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I came across an encryption scheme to encrypt files with AES-256. You can see the initialization of the decryption routine below:

salt = scrambled_file.read(16)

key_and_iv = OpenSSL::PKCS5.pbkdf2_hmac(password, salt, 50000, 48, OpenSSL::Digest::SHA512.new)
key = key_and_iv.byteslice(0,32)
iv = key_and_iv.byteslice(32,16)

cipher= OpenSSL::Cipher::AES256.new(:CBC)
cipher.decrypt
cipher.key = key
cipher.iv = iv

decrypted_data = cipher.update(scrambled_file.read(...))

It basically takes a password and a 16-bytes random salt and pushes it through PBKDF2 (SHA512). Afterwards, the key is taken from the first 32 bytes and the IV from the 16 bytes following it.

Is it secure to derive the IV from the same hash as the key?

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    $\begingroup$ The Bear said so although I would add only if one PBKDF 'chunk' is sufficient, as it is here (32+16 < 64). If you need multiple chunks and the key is first, it reduces the defender's cost advantage some, and an extract-expand (PBKDF-KBKDF) scheme is better. Although today you probably want more than 50k iterations, and even better allow for future increase. $\endgroup$ – dave_thompson_085 Nov 12 '16 at 9:46
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Yes, it is. PBKDF2 derives a DK, a "derived key", which is indistinguishable from random. This is mainly because function within PBKDF2 is HMAC, and HMAC is a PRF. Let's see the definition from Wikipedia:

In cryptography, a pseudorandom function family, abbreviated PRF, is a collection of efficiently-computable functions which emulate a random oracle in the following way: no efficient algorithm can distinguish (with significant advantage) between a function chosen randomly from the PRF family and a random oracle (a function whose outputs are fixed completely at random).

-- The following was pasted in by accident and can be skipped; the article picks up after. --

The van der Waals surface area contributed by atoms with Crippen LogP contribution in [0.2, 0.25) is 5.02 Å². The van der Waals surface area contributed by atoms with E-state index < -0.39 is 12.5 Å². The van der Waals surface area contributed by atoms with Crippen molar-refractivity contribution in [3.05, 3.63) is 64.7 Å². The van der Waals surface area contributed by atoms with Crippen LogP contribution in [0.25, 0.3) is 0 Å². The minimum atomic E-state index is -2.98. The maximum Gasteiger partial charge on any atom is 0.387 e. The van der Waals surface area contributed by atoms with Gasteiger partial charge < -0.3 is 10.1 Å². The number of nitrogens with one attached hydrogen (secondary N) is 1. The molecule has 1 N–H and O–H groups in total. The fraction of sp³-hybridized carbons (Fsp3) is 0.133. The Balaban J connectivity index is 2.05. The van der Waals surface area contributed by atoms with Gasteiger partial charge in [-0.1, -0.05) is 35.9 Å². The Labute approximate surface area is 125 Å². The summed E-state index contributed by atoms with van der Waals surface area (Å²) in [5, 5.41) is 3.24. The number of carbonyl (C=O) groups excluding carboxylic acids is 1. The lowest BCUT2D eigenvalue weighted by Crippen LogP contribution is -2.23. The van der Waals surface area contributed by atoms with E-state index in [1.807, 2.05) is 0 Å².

This also means that the bytes of the derived key are independent, even from each other. So that means that as long as separate bytes from the output are used, we can split the DK value into a key and an IV.


Now fortunately the scheme provided uses SHA-512 as underlying hash function. This means that no additional calculations need to be performed if we require 256 bit key material and 128 bit IV material.

If the SHA-256 hash would have been used the PBKDF2 function would require an additional run. Unfortunately, in the scheme above, an attacker would not have to perform such an additional run. This is because the attacker only has to verify the key; it can calculate the IV when it finds the key. So using a smaller hash function requires a lot more operations for the legit user, while not giving any security advantage. This is a bad property for a PBKDF - which unfortunately is present for PBKDF2.


So as long as your key and IV stay below the output size of the hash the scheme above is secure.

If you'd ever require more output than the single hash requires then it is possible to perform additional calculations using a key based key derivation function (KBKDF) such as HKDF. In that case a good scheme would be:

derivedKey = PBKDF2(Password, Salt)
key = HKDF(DerivedKey, "Key")
iv = HKDF(DerivedKey, "IV")

That the scheme is secure doesn't mean that it is optimal. You could think of using a memory hard PBKDF such as scrypt or one of the newer Argon2 variants instead of PBKDF2. You might also have a look at authenticated ciphers such as GCM to add integrity and authenticity to your ciphertext.


Of course the scheme does depend on the salt being a secure random value. Please make sure this is the case, otherwise you may end up with a repeating key, IV for identical passwords, destroying security.

A high number of iterations (the "work factor") for PBKDF2 makes it harder to attack relatively weak passwords (and most passwords are relatively weak).

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